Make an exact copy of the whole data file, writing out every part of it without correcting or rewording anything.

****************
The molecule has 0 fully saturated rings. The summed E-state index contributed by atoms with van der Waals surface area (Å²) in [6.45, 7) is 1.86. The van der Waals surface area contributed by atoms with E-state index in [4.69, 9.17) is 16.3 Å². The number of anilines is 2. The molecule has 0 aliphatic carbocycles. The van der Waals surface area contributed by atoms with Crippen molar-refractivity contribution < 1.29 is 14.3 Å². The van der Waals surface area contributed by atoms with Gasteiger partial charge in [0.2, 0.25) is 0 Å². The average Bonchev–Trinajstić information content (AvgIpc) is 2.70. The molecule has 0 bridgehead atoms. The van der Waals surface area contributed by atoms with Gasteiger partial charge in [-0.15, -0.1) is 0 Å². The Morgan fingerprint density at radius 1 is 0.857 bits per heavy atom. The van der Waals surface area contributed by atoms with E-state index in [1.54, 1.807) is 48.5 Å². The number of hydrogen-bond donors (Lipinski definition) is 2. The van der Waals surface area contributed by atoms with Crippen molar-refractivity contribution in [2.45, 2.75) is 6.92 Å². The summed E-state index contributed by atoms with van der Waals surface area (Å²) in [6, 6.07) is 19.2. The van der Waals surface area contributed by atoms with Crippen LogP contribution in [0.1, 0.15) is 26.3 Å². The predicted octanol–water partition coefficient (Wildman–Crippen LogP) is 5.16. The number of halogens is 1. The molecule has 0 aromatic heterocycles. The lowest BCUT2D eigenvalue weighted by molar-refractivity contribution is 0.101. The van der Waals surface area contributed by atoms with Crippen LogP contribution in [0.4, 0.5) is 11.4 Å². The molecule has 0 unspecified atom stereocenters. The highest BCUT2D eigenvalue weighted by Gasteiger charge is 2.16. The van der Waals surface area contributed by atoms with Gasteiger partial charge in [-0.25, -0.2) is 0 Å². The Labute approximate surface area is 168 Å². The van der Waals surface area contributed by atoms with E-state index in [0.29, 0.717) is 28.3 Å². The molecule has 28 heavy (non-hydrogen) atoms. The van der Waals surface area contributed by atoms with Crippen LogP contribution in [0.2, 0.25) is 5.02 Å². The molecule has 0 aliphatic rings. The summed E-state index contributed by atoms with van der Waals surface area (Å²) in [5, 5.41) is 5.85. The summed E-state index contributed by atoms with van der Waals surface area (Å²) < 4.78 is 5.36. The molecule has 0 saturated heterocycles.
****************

The molecule has 0 fully saturated rings. The summed E-state index contributed by atoms with van der Waals surface area (Å²) in [6.45, 7) is 1.86. The van der Waals surface area contributed by atoms with E-state index in [4.69, 9.17) is 16.3 Å². The number of anilines is 2. The molecule has 0 aliphatic carbocycles. The van der Waals surface area contributed by atoms with Crippen molar-refractivity contribution < 1.29 is 14.3 Å². The van der Waals surface area contributed by atoms with Gasteiger partial charge in [0.2, 0.25) is 0 Å². The average Bonchev–Trinajstić information content (AvgIpc) is 2.70. The molecule has 0 bridgehead atoms. The van der Waals surface area contributed by atoms with Gasteiger partial charge in [-0.15, -0.1) is 0 Å². The Morgan fingerprint density at radius 1 is 0.857 bits per heavy atom. The van der Waals surface area contributed by atoms with E-state index in [1.54, 1.807) is 48.5 Å². The number of hydrogen-bond donors (Lipinski definition) is 2. The van der Waals surface area contributed by atoms with Crippen molar-refractivity contribution in [2.45, 2.75) is 6.92 Å². The summed E-state index contributed by atoms with van der Waals surface area (Å²) in [6, 6.07) is 19.2. The van der Waals surface area contributed by atoms with Crippen LogP contribution in [0.1, 0.15) is 26.3 Å². The predicted octanol–water partition coefficient (Wildman–Crippen LogP) is 5.16. The number of halogens is 1. The molecule has 0 aromatic heterocycles. The lowest BCUT2D eigenvalue weighted by molar-refractivity contribution is 0.101. The van der Waals surface area contributed by atoms with Crippen LogP contribution in [0.4, 0.5) is 11.4 Å². The molecule has 0 unspecified atom stereocenters. The highest BCUT2D eigenvalue weighted by Gasteiger charge is 2.16. The van der Waals surface area contributed by atoms with Gasteiger partial charge in [-0.25, -0.2) is 0 Å². The Labute approximate surface area is 168 Å². The van der Waals surface area contributed by atoms with E-state index in [0.29, 0.717) is 28.3 Å². The molecule has 28 heavy (non-hydrogen) atoms. The van der Waals surface area contributed by atoms with Crippen LogP contribution in [0.2, 0.25) is 5.02 Å². The molecule has 0 aliphatic rings. The summed E-state index contributed by atoms with van der Waals surface area (Å²) in [5, 5.41) is 5.85. The summed E-state index contributed by atoms with van der Waals surface area (Å²) < 4.78 is 5.36. The molecule has 0 saturated heterocycles.